5 Things We Learned While Merging

In an effort to highlight collaboration this month, we turned to one of the best examples of collaboration here in Atlanta. New American Pathways was born of the merger between two refugee services organizations. Here, Amy Crownover, Marketing and Communications Director, shares a few of the lessons they learned in the process.

Are you thinking about merging nonprofits? Or just investigating a stronger collaboration? Merging can be either terrific or horrific, and sometimes both at the same time, so stay calm and read on.

picture of New American Pathways staff

New American Pathways was created by the merger of Refugee Resettlement and Immigration Services of Atlanta (RRISA) and Refugee Family services (RFS) as of Oct. 1, 2014 – it seems like many years ago now, and it’s been an amazing journey. RRISA’s framework for refugee service spanned from resettlement to citizenship, but RFS had complementary services and expertise in between those milestones to help refugees sustain long-term.

Both teams were motivated by the people we serve: while new Americans arrive here from different places and travel along individual pathways, they share some common characteristics that got them here safely – namely, optimism, resilience, and resourcefulness. Our leadership had to model those characteristics to succeed in bringing a vision of comprehensive services to reality, a vision that neither individual organization could achieve alone.

If you’re going to pursue a merger, you also need to model these characteristics. As I reflect on our merger story, there are five things I’ll share that may guide your success:

1. Engage your board early and often.

You need their buy-in, support, and ambassadorship to make it happen. Your board should come from different backgrounds and expertise, and they can bring a perspective whether you’re in the weeds or in the clouds that you need to consider. We could not have merged without the attorneys from both organizations thinking along every potential roadblock when developing the merger agreement.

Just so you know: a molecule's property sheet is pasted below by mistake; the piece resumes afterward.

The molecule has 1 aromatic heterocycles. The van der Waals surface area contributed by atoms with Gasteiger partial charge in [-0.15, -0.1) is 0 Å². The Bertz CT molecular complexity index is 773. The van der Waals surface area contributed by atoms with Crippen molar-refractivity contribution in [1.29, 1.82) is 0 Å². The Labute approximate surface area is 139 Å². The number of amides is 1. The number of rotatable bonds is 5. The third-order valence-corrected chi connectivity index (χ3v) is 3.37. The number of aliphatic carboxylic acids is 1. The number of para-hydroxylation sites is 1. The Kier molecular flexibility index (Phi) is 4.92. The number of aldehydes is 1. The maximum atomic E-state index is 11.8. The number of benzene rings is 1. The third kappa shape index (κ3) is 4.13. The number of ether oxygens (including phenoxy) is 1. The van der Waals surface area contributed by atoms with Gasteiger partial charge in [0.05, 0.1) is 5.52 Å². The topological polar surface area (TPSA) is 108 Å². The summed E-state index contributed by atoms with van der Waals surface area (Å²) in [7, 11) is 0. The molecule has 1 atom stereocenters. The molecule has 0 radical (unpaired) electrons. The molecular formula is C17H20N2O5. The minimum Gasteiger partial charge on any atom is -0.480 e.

2. Be mission driven – not driven by financial need.

One of the things the philanthropic community told us made our merger unique was that we didn’t have to merge. We chose to merge. We saw the potential of bringing these two organizations together to fill service gaps for the refugee community. We were on equal footing, not one acquiring the other. Stay focused on the good you can do – develop your vision early and know what you want to accomplish. You must have a clear and measurable goal to make a compelling case for merging without losing the support of your donors. By the way, this is where I think consultants are best engaged – research and planning. They can be an objective expert in data gathering and consulting on decisions – but only the leaders in your organization can make the decisions.

3. Pace yourself.

The process of merging is a marathon that feels like a sprint. Creating your vision and getting the framework on paper is only Step 1 – and you have to maintain your everyday support aside from raising the merger budget. For RRISA and RFS, once we decided to merge, the first year was all about creating buy-in and raising the funds to merge. In the second year, we were physically merging our infrastructure and technology. There will be a million things to do and you cannot do them all. Plan for phases and give yourself and your team lots of breaks. You can’t run a new organization if your staff are exhausted and morale is at an all-time low.     

4. Plan for change.

Best laid plans and all, right? The reality is … just making your organization into ‘one’ doesn’t actually make it ‘one.’ Be prepared for things to evolve and be honest with your team about it. Make sure you have the right people in the right places, but be prepared for discovering (or being mandated) the need for different staffing structures – people leave, funding changes, and so on. For us, in the third year, the dust has settled and we are really looking at morale of the team, seeking any underlying issues and evaluating how our pathway is working.

5. Give everyone else the credit.

You need a team that is bought in on the vision. You succeed together, and you take hits together.  When people support you, give them the win. Thank and recognize those who help along the way – often. As you create your vision and make your plan, think strategically about how to take advantage of the excitement around the merger to build relationships with your community. Engage new support while you have something new and shiny to sell!

As the marketing and communications director, I get to tell stories about remarkable new Americans and, with each story, I am more impressed by their determination and resilience. I remain inspired by those we serve every day, but I now also relish in seeing the vision from our merger coming to life – and working – to help refugees and Georgia thrive. I wish you an equally successful journey.